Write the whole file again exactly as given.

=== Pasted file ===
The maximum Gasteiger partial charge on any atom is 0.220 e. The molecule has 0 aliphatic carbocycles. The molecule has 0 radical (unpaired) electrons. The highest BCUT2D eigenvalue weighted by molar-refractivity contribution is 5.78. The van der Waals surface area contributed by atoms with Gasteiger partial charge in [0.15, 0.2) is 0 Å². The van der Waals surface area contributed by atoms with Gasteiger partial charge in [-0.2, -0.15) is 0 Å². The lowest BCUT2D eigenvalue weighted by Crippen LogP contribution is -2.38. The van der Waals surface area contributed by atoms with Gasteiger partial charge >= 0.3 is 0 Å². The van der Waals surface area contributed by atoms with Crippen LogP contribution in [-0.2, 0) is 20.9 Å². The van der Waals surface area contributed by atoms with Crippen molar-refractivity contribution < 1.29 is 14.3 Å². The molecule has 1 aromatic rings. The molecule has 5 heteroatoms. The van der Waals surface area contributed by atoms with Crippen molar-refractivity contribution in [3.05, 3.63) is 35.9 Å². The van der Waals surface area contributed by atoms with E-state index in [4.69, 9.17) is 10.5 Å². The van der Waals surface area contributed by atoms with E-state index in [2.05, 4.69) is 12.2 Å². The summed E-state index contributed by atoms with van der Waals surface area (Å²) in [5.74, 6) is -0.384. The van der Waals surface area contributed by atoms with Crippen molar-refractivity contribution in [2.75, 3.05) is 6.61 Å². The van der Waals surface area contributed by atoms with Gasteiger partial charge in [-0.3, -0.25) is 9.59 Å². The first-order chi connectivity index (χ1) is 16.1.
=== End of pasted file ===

The maximum Gasteiger partial charge on any atom is 0.220 e. The molecule has 0 aliphatic carbocycles. The molecule has 0 radical (unpaired) electrons. The highest BCUT2D eigenvalue weighted by molar-refractivity contribution is 5.78. The van der Waals surface area contributed by atoms with Gasteiger partial charge in [0.15, 0.2) is 0 Å². The van der Waals surface area contributed by atoms with Gasteiger partial charge in [-0.2, -0.15) is 0 Å². The lowest BCUT2D eigenvalue weighted by Crippen LogP contribution is -2.38. The van der Waals surface area contributed by atoms with Gasteiger partial charge >= 0.3 is 0 Å². The van der Waals surface area contributed by atoms with Crippen LogP contribution in [-0.2, 0) is 20.9 Å². The van der Waals surface area contributed by atoms with Crippen molar-refractivity contribution < 1.29 is 14.3 Å². The molecule has 1 aromatic rings. The molecule has 5 heteroatoms. The van der Waals surface area contributed by atoms with Crippen molar-refractivity contribution in [3.05, 3.63) is 35.9 Å². The van der Waals surface area contributed by atoms with E-state index in [4.69, 9.17) is 10.5 Å². The van der Waals surface area contributed by atoms with E-state index in [2.05, 4.69) is 12.2 Å². The summed E-state index contributed by atoms with van der Waals surface area (Å²) in [5.74, 6) is -0.384. The van der Waals surface area contributed by atoms with Crippen molar-refractivity contribution in [2.75, 3.05) is 6.61 Å². The van der Waals surface area contributed by atoms with Gasteiger partial charge in [-0.3, -0.25) is 9.59 Å². The first-order chi connectivity index (χ1) is 16.1.